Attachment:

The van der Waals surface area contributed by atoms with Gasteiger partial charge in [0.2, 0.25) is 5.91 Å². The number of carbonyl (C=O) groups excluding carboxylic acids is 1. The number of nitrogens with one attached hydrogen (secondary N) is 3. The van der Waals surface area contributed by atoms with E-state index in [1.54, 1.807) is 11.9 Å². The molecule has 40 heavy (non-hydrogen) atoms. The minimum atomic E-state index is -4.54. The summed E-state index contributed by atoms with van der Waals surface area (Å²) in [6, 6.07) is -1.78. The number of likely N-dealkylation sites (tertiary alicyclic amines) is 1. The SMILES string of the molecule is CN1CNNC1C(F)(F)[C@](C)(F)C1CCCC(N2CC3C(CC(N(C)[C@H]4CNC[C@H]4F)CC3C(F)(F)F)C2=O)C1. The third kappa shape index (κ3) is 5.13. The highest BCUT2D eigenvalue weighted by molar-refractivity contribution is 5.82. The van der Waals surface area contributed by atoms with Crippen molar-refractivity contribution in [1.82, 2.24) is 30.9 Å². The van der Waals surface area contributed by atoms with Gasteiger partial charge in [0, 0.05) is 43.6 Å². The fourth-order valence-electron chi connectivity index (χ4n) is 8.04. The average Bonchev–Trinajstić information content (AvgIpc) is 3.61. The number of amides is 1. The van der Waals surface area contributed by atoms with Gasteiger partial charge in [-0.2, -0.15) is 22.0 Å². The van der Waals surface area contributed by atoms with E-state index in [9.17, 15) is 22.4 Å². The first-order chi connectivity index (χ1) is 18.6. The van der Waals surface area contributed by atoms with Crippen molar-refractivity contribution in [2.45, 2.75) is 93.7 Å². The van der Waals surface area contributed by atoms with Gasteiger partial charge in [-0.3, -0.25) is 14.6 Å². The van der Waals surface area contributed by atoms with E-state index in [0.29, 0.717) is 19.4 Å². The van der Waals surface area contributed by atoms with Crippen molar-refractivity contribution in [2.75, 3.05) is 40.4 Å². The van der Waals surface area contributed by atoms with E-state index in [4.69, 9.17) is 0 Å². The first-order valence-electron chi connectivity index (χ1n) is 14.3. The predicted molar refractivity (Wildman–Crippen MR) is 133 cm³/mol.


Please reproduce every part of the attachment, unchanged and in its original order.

The van der Waals surface area contributed by atoms with Gasteiger partial charge in [0.2, 0.25) is 5.91 Å². The number of carbonyl (C=O) groups excluding carboxylic acids is 1. The number of nitrogens with one attached hydrogen (secondary N) is 3. The van der Waals surface area contributed by atoms with E-state index in [1.54, 1.807) is 11.9 Å². The molecule has 40 heavy (non-hydrogen) atoms. The minimum atomic E-state index is -4.54. The summed E-state index contributed by atoms with van der Waals surface area (Å²) in [6, 6.07) is -1.78. The number of likely N-dealkylation sites (tertiary alicyclic amines) is 1. The SMILES string of the molecule is CN1CNNC1C(F)(F)[C@](C)(F)C1CCCC(N2CC3C(CC(N(C)[C@H]4CNC[C@H]4F)CC3C(F)(F)F)C2=O)C1. The third kappa shape index (κ3) is 5.13. The highest BCUT2D eigenvalue weighted by molar-refractivity contribution is 5.82. The van der Waals surface area contributed by atoms with Crippen molar-refractivity contribution in [1.82, 2.24) is 30.9 Å². The van der Waals surface area contributed by atoms with Gasteiger partial charge in [0, 0.05) is 43.6 Å². The fourth-order valence-electron chi connectivity index (χ4n) is 8.04. The average Bonchev–Trinajstić information content (AvgIpc) is 3.61. The number of amides is 1. The van der Waals surface area contributed by atoms with Gasteiger partial charge in [-0.2, -0.15) is 22.0 Å². The van der Waals surface area contributed by atoms with E-state index in [9.17, 15) is 22.4 Å². The first-order chi connectivity index (χ1) is 18.6. The van der Waals surface area contributed by atoms with Crippen molar-refractivity contribution in [2.45, 2.75) is 93.7 Å². The van der Waals surface area contributed by atoms with Gasteiger partial charge in [-0.3, -0.25) is 14.6 Å². The van der Waals surface area contributed by atoms with E-state index in [0.29, 0.717) is 19.4 Å². The van der Waals surface area contributed by atoms with Crippen molar-refractivity contribution in [2.75, 3.05) is 40.4 Å². The van der Waals surface area contributed by atoms with E-state index in [4.69, 9.17) is 0 Å². The first-order valence-electron chi connectivity index (χ1n) is 14.3. The predicted molar refractivity (Wildman–Crippen MR) is 133 cm³/mol.